Quantitative assessment of kidney function using dynamic contrast enhanced MRI - steps towards an integrated software prototype
Renal diseases, caused by e.g. diabetes mellitus, hypertension or multiple cyst formations, can lead to kidney failure that requires renal replacement therapy (RRT). Early detection and treatment can delay or prevent this progression towards end-stage renal disease (ESRD).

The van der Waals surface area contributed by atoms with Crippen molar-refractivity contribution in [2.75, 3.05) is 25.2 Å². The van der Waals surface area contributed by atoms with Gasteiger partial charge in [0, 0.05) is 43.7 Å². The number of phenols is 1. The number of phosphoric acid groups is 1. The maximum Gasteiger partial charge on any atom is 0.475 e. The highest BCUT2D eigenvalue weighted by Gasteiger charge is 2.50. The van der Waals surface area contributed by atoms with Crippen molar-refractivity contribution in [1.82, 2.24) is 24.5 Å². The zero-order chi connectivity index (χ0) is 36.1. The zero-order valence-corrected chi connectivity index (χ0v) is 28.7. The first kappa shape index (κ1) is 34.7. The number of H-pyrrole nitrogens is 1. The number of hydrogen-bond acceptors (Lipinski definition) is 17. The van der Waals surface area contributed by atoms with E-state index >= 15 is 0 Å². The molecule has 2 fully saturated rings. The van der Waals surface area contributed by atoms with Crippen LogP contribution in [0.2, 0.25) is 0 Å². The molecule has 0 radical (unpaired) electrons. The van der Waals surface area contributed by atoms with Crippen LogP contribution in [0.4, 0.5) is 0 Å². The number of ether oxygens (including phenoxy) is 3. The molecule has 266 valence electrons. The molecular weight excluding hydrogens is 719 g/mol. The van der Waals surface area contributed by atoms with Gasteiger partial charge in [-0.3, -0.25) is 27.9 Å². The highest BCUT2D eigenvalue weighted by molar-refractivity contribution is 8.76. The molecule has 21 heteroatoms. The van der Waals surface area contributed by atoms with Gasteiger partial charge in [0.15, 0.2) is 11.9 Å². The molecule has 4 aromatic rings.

Worldwide an increasing number of people will in the near future suffer from ESRD, with dialysis or kidney transplantation as the costly therapeutic alternatives. In a clinical setting, the detection of renal failure (i.e. reduction in glomerular filtration rate, GFR) is a challenge, and today's methods (e.g. elevated serum creatinine and urine analysis) are very crude and cannot even differentiate between left and right kidney function. Magnetic resonance imaging methods such as DCE-MRI have proven to be a very promising tool for (semi)quantitative and localized assessment of renal function, representing a non-invasive procedure that most patients can tolerate. In order to fully realize the potential of data from such methods, a series of image processing and analysis steps are required, including image registration, segmentation, kidney compartment modeling and visualization. We present here methods and results from these steps, and describes how the processing pipeline has been integrated as a software prototype.
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